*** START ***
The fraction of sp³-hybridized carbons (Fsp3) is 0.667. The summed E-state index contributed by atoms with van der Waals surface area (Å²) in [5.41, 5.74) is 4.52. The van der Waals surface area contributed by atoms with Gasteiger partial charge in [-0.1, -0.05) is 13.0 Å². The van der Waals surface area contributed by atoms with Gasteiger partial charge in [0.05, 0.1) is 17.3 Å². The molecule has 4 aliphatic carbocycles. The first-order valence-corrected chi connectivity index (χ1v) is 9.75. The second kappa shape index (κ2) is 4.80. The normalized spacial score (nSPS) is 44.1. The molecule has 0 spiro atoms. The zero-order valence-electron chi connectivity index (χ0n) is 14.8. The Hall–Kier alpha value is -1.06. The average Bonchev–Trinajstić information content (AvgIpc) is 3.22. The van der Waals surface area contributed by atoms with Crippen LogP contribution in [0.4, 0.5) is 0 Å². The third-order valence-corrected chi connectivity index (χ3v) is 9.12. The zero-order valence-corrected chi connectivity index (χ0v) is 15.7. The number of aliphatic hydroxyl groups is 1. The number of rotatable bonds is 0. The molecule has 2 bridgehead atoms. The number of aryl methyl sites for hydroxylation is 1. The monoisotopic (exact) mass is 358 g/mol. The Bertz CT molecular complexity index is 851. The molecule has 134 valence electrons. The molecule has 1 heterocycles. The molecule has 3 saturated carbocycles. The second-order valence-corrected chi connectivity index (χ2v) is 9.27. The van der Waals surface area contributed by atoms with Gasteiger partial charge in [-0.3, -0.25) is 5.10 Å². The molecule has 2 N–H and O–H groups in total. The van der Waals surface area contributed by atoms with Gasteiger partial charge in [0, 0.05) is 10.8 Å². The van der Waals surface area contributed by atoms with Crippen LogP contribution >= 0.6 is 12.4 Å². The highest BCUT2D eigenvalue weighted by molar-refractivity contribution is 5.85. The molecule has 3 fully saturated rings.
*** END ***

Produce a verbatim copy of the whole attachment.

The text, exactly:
The fraction of sp³-hybridized carbons (Fsp3) is 0.667. The summed E-state index contributed by atoms with van der Waals surface area (Å²) in [5.41, 5.74) is 4.52. The van der Waals surface area contributed by atoms with Gasteiger partial charge in [-0.1, -0.05) is 13.0 Å². The van der Waals surface area contributed by atoms with Gasteiger partial charge in [0.05, 0.1) is 17.3 Å². The molecule has 4 aliphatic carbocycles. The first-order valence-corrected chi connectivity index (χ1v) is 9.75. The second kappa shape index (κ2) is 4.80. The normalized spacial score (nSPS) is 44.1. The molecule has 0 spiro atoms. The zero-order valence-electron chi connectivity index (χ0n) is 14.8. The Hall–Kier alpha value is -1.06. The average Bonchev–Trinajstić information content (AvgIpc) is 3.22. The van der Waals surface area contributed by atoms with Crippen LogP contribution in [0.4, 0.5) is 0 Å². The third-order valence-corrected chi connectivity index (χ3v) is 9.12. The zero-order valence-corrected chi connectivity index (χ0v) is 15.7. The number of aliphatic hydroxyl groups is 1. The number of rotatable bonds is 0. The molecule has 2 bridgehead atoms. The number of aryl methyl sites for hydroxylation is 1. The monoisotopic (exact) mass is 358 g/mol. The Bertz CT molecular complexity index is 851. The molecule has 134 valence electrons. The molecule has 1 heterocycles. The molecule has 3 saturated carbocycles. The second-order valence-corrected chi connectivity index (χ2v) is 9.27. The van der Waals surface area contributed by atoms with Gasteiger partial charge in [-0.3, -0.25) is 5.10 Å². The molecule has 2 N–H and O–H groups in total. The van der Waals surface area contributed by atoms with Gasteiger partial charge in [0, 0.05) is 10.8 Å². The van der Waals surface area contributed by atoms with Crippen LogP contribution >= 0.6 is 12.4 Å². The highest BCUT2D eigenvalue weighted by molar-refractivity contribution is 5.85. The molecule has 3 fully saturated rings.